Reading Aloud An Integral Part of English Learning
Rosemary Schmid Shares Insights From Her Approach
Rosemary Schmid, of UNC-Charlotte, in Charlotte, North Carolina,
recently posted a comment on the TESL-L listserv regarding appropriate
uses of reading out loud in ESL classrooms. She has agreed to share
her remarks with the readers of ESL MiniConference Online. See also related articles on warnings against reading out loud
as well as a call for rethinking the bias against this activity.
I have recommended reading aloud to my students, and I have
even asked students to read aloud in class. In addition, I read
TO my students, especially the beginning readers - adults.
Here's my thinking:
I suggest that the students read aloud to themselves, while taping
themselves. Then, they should read that text again, but with
"mouth closed, ears open", so that they can begin to "hear" when
they read, an essential, I think to deeper understanding of what
is being read in more complex texts. They have already met the material
the students take turns reading aloud, sometimes a
new paragraph, and sometimes the paragraph that was just read. The
second time the same paragraph is read, the pronunciation is often
better. The initial reader is NOT expected to understand what he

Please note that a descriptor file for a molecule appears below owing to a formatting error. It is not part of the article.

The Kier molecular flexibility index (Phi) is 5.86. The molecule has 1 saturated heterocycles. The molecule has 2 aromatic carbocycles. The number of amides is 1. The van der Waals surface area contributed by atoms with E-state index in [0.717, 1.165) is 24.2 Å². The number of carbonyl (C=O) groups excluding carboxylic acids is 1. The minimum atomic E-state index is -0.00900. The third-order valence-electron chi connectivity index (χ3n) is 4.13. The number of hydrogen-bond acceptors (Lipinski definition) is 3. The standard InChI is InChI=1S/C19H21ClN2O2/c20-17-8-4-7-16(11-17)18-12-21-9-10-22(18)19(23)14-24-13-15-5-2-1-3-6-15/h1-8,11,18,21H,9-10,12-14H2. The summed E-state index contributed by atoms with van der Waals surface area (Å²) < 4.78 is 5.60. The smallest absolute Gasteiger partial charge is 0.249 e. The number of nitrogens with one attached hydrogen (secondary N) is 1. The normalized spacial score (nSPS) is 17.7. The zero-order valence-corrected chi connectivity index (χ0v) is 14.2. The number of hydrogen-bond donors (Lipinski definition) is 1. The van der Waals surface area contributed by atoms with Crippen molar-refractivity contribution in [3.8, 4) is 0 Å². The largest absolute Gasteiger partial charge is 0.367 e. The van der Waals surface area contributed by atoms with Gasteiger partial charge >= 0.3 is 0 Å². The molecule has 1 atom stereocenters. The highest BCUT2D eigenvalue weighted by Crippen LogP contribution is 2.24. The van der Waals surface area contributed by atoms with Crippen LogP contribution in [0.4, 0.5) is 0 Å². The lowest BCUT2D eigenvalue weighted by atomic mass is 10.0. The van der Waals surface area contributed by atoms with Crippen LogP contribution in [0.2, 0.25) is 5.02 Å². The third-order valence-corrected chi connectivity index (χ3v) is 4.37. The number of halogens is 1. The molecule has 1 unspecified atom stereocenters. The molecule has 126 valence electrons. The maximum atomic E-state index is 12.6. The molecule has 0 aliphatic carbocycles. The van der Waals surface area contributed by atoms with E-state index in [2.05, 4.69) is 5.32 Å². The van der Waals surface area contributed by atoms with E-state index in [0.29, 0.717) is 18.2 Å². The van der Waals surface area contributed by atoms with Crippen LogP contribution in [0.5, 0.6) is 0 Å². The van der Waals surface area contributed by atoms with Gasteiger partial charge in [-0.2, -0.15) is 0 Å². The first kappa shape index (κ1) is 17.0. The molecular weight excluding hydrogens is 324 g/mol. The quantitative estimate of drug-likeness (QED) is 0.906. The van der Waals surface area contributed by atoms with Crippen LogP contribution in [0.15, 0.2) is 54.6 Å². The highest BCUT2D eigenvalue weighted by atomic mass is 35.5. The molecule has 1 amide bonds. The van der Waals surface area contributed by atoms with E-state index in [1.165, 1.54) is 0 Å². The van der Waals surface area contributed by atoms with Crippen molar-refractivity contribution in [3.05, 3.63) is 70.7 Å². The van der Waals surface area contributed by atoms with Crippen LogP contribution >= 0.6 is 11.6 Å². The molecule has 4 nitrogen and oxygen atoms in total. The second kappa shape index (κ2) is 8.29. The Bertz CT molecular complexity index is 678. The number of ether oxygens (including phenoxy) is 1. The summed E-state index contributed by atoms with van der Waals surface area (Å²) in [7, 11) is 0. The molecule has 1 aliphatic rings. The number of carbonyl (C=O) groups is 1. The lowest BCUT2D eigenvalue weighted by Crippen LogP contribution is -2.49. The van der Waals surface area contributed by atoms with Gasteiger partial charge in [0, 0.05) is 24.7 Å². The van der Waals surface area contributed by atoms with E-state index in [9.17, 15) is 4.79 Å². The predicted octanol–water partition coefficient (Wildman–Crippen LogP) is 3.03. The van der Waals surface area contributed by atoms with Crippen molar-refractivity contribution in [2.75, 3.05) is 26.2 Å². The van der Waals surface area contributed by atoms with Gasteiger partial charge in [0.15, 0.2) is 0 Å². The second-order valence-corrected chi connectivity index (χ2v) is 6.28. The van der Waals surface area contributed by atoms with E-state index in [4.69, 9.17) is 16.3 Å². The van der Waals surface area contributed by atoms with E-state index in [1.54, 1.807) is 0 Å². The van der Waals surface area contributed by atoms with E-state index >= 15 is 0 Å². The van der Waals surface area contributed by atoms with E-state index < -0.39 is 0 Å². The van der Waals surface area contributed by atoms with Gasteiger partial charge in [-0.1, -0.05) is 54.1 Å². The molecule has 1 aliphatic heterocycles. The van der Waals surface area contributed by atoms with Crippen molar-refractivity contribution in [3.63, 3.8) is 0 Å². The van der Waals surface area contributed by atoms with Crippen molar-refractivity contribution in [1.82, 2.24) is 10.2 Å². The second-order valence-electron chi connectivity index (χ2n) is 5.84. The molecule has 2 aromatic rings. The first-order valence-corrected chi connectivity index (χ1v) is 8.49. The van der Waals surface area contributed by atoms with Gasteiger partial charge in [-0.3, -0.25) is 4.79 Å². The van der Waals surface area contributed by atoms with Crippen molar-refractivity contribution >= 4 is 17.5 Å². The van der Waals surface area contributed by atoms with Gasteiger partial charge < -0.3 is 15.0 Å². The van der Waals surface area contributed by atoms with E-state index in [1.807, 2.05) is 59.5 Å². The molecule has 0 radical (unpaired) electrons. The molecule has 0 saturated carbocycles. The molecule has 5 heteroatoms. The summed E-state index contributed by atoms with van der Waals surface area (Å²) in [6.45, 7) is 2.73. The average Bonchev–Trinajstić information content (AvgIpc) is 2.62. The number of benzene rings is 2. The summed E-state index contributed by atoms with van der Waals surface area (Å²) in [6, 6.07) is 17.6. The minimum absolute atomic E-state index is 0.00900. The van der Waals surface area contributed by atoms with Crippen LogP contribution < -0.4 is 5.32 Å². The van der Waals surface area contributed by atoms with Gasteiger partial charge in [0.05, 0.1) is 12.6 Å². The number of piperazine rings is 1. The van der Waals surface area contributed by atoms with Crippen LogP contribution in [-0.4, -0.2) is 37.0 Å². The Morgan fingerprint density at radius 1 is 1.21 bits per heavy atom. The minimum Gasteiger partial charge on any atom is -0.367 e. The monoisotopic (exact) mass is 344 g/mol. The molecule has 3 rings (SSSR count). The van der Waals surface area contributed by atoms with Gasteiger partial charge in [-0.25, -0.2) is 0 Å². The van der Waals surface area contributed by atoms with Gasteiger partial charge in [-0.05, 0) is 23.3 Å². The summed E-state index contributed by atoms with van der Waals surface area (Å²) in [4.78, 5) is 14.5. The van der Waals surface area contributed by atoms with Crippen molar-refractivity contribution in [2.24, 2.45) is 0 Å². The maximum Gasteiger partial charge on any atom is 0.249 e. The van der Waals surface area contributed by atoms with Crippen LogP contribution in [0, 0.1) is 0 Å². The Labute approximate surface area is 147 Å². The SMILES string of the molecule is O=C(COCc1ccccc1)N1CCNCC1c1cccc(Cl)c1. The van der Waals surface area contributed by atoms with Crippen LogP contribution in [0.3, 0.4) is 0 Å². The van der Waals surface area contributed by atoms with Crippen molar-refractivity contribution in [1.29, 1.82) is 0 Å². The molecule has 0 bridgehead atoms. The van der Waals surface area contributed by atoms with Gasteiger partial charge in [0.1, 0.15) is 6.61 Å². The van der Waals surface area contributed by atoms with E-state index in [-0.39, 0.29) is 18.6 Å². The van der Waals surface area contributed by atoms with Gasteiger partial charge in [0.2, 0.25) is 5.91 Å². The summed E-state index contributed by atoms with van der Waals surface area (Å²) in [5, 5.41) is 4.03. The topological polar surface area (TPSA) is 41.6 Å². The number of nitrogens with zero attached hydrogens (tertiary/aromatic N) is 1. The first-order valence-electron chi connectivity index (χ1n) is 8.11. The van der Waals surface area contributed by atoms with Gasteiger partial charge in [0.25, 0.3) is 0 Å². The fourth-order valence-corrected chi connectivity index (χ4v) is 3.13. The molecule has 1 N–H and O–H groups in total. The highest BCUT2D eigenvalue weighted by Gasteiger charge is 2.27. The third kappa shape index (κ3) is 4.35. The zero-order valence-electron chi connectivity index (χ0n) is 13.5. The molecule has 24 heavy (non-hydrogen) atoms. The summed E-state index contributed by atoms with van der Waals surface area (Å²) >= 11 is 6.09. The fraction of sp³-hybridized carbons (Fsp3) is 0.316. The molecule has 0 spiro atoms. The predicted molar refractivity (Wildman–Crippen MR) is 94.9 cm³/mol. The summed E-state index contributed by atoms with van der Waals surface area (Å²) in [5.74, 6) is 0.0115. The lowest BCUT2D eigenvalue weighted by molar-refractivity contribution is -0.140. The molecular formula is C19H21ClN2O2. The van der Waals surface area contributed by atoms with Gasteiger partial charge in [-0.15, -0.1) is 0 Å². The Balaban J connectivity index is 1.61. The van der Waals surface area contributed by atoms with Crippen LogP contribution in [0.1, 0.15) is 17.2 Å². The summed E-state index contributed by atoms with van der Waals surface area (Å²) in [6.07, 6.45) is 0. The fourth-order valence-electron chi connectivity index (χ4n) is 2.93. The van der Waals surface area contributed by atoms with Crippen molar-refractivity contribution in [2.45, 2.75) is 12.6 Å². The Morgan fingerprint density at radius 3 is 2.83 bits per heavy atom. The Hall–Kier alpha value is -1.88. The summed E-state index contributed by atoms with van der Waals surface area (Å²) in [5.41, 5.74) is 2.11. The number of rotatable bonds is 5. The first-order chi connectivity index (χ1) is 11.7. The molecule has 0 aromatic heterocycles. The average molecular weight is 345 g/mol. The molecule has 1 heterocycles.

or she just read, but the other members of the class are. And, they
are reading along silently while a classmate reads.
In class, and on tape,
with beginning readers especially, but also with intermediate and
even advanced readers for different reasons, I read to the
students. (I have had the experience Dave Kees mentions of having
to look up the pronunciation of a word I've never heard spoken!
If it happens in class, it's a good time to explain again the
differences in written language, and spoken language written down.)
So many times I have watched comprehension grow on someone's face
when their mind connects the heard word with the written word.
With more difficult materials, if the writer is "good", the
music/intonation of spoken English helps in understanding the
material. If the writer is "not so good" (some materials for
native speakers definitely fit this category), my intonation
(since we've already talked about attending to intonation) becomes
an aid to comprehension.
I also prepare students before reading with some key pronunciation,
if I think it might be useful, and there has always been some
listening and speaking about meaning before reading.
My advantage, of course, is that I am a native speaker of
midwestern American English, teaching in an Intensive English
Program in the USA, but I applaud the careful use of "reading
Reported by Rosemary Schmid, English Language Training Institute
Charlotte, North Carolina
2002 ESL MiniConference Online